2. Begin the Sieve of Eratosthenes by iterating from 2 to n. For each prime number i that is still marked True, mark its multiples as False. After iterating, the primes array indicates that the prime numbers up to n are 2, 3, 5, 7 because the corresponding indices 2, 3, 5, 7 have remained True.

  3. We create an empty list ans for holding our prime pairs.

  4. Now, we enumerate through the values x from 2 to n // 2 + 1 which gives us the range [2, 5]. We are looking for primes within this range that can pair with another prime number to total n.

  5. We start with x = 2 and calculate y = n - x, which gives us y = 10 - 2 = 8. Since 8 is not prime, we move to the next value.

  6. With x = 3, we find y = 10 - 3 = 7. Both 3 and 7 are marked True in the primes array, so we add the pair [3, 7] to our answer list ans.

  7. Proceeding to x = 4, we find y = 10 - 4 = 6. Since 4 is not prime, we do not consider this pair.

  8. Next, with x = 5, we find that y = 10 - 5 = 5. Since both 5 and 5 are prime, we add the pair [5, 5] to ans.

  9. We've now considered all values up to n // 2 + 1, so the enumeration is complete.

  10. The final answer list ans contains the sorted pairs: [[3, 7], [5, 5]].

Thus, for n = 10, the pairs of prime numbers that sum up to n are [3, 7] and [5, 5].

Solution Implementation

1from typing import List
3class Solution:
4    def find_prime_pairs(self, n: int) -> List[List[int]]:
5        # Initialize a list to mark all numbers as prime initially
6        is_prime = [True] * n
8        # Sieve of Eratosthenes algorithm to find primes less than n
9        for i in range(2, int(n ** 0.5) + 1): # Loop only up to the square root of n
10            if is_prime[i]:
11                # Mark all multiples of i as non-prime
12                for j in range(i * i, n, i):
13                    is_prime[j] = False
15        # Initialize a list to store pairs of prime numbers
16        prime_pairs = []
18        # Find pairs of primes where both numbers add up to n
19        for x in range(2, n // 2 + 1): # Only need to check up to n // 2
20            y = n - x
21            if is_prime[x] and is_prime[y]:
22                # If both x and y are prime, add them as a pair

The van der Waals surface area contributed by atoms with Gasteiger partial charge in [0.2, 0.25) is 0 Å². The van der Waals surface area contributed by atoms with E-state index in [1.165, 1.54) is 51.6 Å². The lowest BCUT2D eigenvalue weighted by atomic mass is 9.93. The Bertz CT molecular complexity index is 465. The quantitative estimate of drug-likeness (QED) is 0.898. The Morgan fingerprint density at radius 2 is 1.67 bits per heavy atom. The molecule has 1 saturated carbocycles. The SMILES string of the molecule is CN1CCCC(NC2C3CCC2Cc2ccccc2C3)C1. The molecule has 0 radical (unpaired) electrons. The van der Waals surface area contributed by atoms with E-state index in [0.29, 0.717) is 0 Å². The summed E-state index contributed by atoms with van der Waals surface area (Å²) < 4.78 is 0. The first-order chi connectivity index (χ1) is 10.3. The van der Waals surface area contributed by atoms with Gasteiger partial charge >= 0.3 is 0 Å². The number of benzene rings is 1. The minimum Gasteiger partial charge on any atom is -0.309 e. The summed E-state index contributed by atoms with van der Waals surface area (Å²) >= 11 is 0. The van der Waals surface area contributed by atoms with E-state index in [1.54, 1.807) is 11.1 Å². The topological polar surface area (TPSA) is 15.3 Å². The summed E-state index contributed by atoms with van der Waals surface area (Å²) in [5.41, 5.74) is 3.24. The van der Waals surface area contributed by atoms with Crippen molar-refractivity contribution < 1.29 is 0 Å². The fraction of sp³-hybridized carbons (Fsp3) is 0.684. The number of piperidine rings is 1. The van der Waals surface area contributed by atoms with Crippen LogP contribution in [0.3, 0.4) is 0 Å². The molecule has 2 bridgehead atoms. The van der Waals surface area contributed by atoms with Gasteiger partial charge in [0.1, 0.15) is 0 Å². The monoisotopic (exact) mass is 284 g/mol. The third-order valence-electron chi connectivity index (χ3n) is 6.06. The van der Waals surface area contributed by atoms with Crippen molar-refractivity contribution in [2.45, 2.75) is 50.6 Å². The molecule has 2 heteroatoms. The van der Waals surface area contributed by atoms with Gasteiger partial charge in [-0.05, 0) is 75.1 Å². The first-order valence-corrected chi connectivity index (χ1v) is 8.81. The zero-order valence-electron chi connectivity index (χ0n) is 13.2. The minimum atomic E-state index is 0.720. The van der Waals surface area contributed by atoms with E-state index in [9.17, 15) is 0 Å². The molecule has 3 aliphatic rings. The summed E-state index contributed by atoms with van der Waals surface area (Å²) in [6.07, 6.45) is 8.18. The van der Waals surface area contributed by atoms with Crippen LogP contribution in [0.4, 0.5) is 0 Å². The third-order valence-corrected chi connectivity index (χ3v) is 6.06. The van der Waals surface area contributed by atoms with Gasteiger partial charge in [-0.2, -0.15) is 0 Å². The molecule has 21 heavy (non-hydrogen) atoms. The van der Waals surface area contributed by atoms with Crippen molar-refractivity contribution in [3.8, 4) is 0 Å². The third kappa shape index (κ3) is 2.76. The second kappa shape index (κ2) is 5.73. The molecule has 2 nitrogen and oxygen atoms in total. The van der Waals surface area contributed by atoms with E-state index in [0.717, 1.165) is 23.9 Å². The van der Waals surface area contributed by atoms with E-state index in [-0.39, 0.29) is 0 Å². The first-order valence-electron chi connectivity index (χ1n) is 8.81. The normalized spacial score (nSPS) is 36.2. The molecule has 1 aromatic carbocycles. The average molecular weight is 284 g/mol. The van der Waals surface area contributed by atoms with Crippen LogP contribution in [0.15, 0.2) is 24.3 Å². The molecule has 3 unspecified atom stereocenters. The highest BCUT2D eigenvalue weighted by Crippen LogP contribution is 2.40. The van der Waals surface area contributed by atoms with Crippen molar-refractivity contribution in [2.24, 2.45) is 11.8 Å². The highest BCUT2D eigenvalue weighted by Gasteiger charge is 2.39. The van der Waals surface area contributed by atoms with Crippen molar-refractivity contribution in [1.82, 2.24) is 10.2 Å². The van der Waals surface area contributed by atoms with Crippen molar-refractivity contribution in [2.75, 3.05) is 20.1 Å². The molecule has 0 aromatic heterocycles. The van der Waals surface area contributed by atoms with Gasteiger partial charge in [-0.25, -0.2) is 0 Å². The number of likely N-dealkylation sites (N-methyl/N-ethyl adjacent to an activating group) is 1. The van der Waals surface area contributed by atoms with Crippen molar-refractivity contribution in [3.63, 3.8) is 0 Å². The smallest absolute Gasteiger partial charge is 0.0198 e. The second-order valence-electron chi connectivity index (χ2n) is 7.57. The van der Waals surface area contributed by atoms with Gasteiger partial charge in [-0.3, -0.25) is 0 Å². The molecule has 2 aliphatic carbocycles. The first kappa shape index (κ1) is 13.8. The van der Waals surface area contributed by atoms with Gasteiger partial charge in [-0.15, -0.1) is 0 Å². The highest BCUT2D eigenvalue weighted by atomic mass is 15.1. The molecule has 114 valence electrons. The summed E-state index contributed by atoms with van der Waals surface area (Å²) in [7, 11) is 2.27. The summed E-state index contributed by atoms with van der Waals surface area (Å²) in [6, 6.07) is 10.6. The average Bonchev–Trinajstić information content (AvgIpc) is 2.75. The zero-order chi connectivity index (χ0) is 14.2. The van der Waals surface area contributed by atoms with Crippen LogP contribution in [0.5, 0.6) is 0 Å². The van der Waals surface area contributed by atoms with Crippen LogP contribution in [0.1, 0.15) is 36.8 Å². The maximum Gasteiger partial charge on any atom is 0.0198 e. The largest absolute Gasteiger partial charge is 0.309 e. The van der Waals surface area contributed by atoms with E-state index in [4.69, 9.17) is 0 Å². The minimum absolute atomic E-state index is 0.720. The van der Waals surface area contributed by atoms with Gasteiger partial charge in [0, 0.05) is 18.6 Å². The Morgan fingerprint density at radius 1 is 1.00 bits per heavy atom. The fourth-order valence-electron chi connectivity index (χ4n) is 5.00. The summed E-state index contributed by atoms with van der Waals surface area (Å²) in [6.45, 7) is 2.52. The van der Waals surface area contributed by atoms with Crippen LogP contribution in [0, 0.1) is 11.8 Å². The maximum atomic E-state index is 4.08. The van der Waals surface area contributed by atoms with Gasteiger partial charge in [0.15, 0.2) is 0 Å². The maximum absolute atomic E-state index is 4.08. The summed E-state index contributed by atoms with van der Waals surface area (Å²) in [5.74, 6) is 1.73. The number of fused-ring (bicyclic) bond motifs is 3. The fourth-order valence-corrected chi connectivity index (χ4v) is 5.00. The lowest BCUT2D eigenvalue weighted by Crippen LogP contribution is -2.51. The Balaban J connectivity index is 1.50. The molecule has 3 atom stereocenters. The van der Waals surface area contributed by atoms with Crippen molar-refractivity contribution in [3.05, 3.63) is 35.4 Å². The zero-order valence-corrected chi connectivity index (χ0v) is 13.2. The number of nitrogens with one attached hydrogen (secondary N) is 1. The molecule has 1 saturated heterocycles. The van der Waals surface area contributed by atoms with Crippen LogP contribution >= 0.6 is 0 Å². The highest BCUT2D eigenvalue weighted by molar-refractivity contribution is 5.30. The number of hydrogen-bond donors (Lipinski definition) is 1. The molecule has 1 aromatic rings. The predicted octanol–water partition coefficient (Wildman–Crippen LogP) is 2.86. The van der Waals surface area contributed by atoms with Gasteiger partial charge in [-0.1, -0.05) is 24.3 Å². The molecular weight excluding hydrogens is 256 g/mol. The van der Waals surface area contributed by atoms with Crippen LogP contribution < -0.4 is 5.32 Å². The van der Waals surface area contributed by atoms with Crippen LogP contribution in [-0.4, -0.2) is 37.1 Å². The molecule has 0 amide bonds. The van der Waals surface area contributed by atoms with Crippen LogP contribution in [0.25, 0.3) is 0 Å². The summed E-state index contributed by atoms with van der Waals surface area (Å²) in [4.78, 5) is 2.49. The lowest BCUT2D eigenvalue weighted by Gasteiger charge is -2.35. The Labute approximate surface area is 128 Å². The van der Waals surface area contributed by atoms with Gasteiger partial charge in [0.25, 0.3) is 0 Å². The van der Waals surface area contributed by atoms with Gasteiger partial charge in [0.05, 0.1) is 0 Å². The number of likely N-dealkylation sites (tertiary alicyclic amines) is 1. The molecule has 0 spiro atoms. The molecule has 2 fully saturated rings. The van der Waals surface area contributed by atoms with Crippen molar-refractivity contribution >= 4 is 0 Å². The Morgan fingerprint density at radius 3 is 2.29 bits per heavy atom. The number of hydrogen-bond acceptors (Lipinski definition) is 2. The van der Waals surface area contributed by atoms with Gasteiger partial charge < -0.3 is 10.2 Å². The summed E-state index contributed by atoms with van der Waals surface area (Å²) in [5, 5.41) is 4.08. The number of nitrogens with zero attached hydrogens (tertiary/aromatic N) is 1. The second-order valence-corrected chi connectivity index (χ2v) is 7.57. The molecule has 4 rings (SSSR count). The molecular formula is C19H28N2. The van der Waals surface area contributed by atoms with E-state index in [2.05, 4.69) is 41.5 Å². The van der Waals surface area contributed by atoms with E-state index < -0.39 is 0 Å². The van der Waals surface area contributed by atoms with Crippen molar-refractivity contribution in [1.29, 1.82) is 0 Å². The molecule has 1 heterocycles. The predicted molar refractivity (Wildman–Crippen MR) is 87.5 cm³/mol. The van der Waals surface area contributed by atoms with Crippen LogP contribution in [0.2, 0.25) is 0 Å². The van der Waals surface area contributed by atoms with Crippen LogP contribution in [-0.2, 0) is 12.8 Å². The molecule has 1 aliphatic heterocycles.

23                prime_pairs.append([x, y])
25        # Return the list of prime pairs
26        return prime_pairs
1import java.util.ArrayList;
2import java.util.Arrays;
3import java.util.List;
5class Solution {
6    public List<List<Integer>> findPrimePairs(int n) {
7        // Initialize an array to determine the primality of each number up to n.
8        boolean[] isPrime = new boolean[n];
9        // Assume all numbers are prime initially, set all entries to true.
10        Arrays.fill(isPrime, true);
12        // Use the Sieve of Eratosthenes to find all prime numbers less than n.
13        for (int i = 2; i < n; ++i) {
14            if (isPrime[i]) {
15                // If i is prime, then mark all of its multiples as not prime.
16                for (int j = i + i; j < n; j += i) {
17                    isPrime[j] = false;
18                }
19            }
20        }
22        // List to hold the prime pairs that sum up to n.
23        List<List<Integer>> primePairs = new ArrayList<>();
25        // Iterate over possible prime pairs where both numbers are less than n.
26        for (int x = 2; x <= n / 2; ++x) {
27            int y = n - x; // Calculate the complement of x that sums to n.
28            // Check if both numbers are prime.
29            if (isPrime[x] && isPrime[y]) {
30                // Add the pair to the list of prime pairs.
31                primePairs.add(Arrays.asList(x, y));
32            }
33        }
35        // Return the list of prime pairs.
36        return primePairs;
37    }
1#include <vector>
2#include <cmath>
3#include <cstring>
5class Solution {
7    // Function that returns all unique pairs of prime numbers that add up to 'n'.
8    std::vector<std::vector<int>> findPrimePairs(int n) {
9        // Create a boolean array 'is_prime' initialized to true for prime checking.